Australian financial services (AFS) licensees with an agreement with an unlicensed product provider cannot deal in a financial product unless they are issuing, varying, or disposing for the product issuer, according to The Fold Legal.
In an analysis the firm’s solicitor director, Jamie Lumsden, said such an agreement would give an “intermediary authorisation” for a product issuer to provide products to retail clients without an AFS licence.
However, under the intermediary authorisation a product issuer cannot deal directly with customers under any circumstance, Lumsden said.
The analysis said: “The AFS licensee cannot deal in a financial product unless they’re issuing, varying or disposing for the product issuer. This means you can’t:
- Make a market for the financial product;
- Operate a registered scheme;
- Provide a custodial or depository service; or
- Provide a crowd-funding service.
This means the exemption can never be used by:
- The trustee of a registered scheme (including peer-to-peer lenders);
- The trustee of an unregistered scheme that has the custodial and depository services authorisation. In this arrangement, the only option available to the trustee is to hold its own AFS licence. But it can be used by the trustee of an unregistered scheme that does not hold any financial products in custody, like a property scheme which only holds real property, provided the trustee only deals with investors through the licensee; and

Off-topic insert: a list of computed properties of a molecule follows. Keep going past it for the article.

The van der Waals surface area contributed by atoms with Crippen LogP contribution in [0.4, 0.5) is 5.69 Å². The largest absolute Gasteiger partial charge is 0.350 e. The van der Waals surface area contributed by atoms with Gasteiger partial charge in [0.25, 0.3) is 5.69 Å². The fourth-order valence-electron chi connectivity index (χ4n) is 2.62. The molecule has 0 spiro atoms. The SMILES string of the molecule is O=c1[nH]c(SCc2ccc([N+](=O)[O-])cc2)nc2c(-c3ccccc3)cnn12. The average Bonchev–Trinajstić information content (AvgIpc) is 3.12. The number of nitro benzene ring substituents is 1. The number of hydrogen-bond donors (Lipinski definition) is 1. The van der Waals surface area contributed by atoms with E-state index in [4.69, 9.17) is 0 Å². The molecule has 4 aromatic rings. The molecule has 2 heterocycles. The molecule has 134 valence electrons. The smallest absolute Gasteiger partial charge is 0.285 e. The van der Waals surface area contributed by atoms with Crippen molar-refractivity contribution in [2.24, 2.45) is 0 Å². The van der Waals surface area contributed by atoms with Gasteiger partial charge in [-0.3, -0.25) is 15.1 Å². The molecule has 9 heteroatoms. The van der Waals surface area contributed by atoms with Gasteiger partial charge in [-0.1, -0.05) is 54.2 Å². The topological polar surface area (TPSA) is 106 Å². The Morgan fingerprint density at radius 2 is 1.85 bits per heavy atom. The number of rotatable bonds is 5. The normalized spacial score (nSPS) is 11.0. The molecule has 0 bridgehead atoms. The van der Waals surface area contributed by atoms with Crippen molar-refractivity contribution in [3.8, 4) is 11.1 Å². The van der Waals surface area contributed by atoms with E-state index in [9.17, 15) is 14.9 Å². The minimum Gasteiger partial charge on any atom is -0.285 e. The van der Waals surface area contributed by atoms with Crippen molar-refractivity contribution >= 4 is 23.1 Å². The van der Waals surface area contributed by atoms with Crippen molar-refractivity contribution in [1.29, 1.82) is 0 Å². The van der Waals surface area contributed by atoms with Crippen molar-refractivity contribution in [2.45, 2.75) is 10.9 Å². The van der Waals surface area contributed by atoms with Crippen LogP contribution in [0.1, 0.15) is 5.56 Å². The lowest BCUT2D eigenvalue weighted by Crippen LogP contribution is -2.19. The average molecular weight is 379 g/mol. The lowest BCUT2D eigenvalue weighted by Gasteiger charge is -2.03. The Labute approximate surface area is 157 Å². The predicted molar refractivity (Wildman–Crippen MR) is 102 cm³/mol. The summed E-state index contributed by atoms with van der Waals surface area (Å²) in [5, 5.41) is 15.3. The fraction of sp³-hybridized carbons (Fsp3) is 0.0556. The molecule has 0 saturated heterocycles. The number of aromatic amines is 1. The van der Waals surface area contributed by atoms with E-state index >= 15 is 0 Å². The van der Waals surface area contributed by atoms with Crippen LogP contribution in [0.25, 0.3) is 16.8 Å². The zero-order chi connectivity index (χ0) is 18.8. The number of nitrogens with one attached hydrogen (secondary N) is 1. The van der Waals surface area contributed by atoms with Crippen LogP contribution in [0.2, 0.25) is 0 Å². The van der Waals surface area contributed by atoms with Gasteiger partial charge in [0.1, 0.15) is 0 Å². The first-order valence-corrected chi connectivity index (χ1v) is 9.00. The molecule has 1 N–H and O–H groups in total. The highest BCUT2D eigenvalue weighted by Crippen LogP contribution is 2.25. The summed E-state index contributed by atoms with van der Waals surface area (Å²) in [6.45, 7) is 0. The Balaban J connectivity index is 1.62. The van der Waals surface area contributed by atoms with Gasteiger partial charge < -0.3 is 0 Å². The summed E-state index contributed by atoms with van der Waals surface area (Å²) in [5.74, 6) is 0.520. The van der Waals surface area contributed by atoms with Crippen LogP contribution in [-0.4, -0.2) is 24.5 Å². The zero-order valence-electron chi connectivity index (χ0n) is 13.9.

- Non-cash payment providers that allow direct access to their services”.
Lumsden noted the agreement would only be valid if the arrangement included a written agreement that:
- Authorises the AFS licensee to make offers to arrange for the product issuer to issue, vary or dispose of the financial products;
- Specifies that the product issuer will actually issue, vary or dispose of the products in accordance with any offers made by the licensee; and
- Only involves offers made by the licensee that are covered by the authorisations on that licensee’s AFS licence.
Such arrangements could be used by insurers who entered the Australian market by granting a binding authority to an agent or non-cash payment products as long as customers did not have direct access to their services.